Floating through your head like the final wisps of a fading dream or the uncanny tingle of an elusive, false memory just on the cusp of recollection, David Baksh’s poetic portrait piece The Butterfly pays tribute to the ever shifting form of a burlesque performer.

After initially meeting aesthete, artiste, muse and burlesque performer Vicky Butterfly whilst shooting a Sky Arts documentary series, Baksh was struck by the creative interplay between her performances and the dramatic costume designs of the Central Saint Martins’ graduate:

“Having met her, I resolved to create a piece that would celebrate Vicky as a performer whilst also mythologising her into something more – the restless spirit of transformation and change made real. It was very important to me that the film had the quality and texture of a memory, something of the past, yet timeless and still current. To help achieve this quality, a simple poem seemed to be the best method of creating a narrative structure and a hauntingly familiar yet strange piece of music, the best accompaniment.”

Again returning to the costumes for inspiration, Baksh crafted each stanza of the poem in reaction to each of Vicky Butterfly’s featured ensembles and the key locations and historical moments of turbulence they evoked in his mind:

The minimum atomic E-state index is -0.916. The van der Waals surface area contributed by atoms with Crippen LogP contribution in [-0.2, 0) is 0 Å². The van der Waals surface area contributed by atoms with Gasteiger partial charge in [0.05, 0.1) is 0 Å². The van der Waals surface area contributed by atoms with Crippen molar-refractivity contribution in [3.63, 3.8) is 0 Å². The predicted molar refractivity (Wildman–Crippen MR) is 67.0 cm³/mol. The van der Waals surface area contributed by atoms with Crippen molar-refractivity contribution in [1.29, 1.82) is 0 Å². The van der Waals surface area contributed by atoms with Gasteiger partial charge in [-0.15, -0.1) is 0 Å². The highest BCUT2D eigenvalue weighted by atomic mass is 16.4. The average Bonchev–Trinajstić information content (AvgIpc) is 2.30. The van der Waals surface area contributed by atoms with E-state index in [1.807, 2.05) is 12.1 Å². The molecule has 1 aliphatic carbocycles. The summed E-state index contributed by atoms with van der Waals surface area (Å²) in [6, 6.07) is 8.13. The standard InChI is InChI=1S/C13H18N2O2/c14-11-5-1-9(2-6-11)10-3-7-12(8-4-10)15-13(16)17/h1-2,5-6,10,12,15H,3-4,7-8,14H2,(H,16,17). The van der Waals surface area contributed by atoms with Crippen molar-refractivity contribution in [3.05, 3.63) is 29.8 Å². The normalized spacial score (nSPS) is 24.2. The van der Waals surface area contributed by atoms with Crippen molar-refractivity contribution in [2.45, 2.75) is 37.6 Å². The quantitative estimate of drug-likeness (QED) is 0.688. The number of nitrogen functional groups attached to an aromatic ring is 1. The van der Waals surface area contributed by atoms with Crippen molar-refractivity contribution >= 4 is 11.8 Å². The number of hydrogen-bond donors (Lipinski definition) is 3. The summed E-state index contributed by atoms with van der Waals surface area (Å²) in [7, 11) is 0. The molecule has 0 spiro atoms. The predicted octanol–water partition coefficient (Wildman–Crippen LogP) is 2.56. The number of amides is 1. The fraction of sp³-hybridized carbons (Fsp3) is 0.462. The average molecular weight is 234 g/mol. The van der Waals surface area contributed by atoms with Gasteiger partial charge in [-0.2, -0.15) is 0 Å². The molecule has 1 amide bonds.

Butterfly 02

“From Diaghilev’s Swan and Stravinsky’s Firebird in Paris to the cabaret clubs of Weimar Berlin and the artists’ salons of turn of the century Vienna. Erik Satie, of course, was also writing at this time – hence the choice of Gnossienne no.1 for the soundtrack.

Visually – and spiritually – the film owes much to Nic Roeg, Patrick Keiller, the Lensbaby lens system and lens-whacking – allowing organic and spontaneous optical blurs, flares and other accidents to degrade the clarity of the image whilst imbuing it with heightened emotion and, above all, naturalism. I wanted to evoke a false-memory within the viewer – by mimicking the (im)precise, selective and imperfect nature of how we actually see. The grade, by Duncan Russell at Smoke & Mirrors enhanced this impression beautifully and Simon Capes’ sound design (and vocal direction for my read of the poem) was spot on.”

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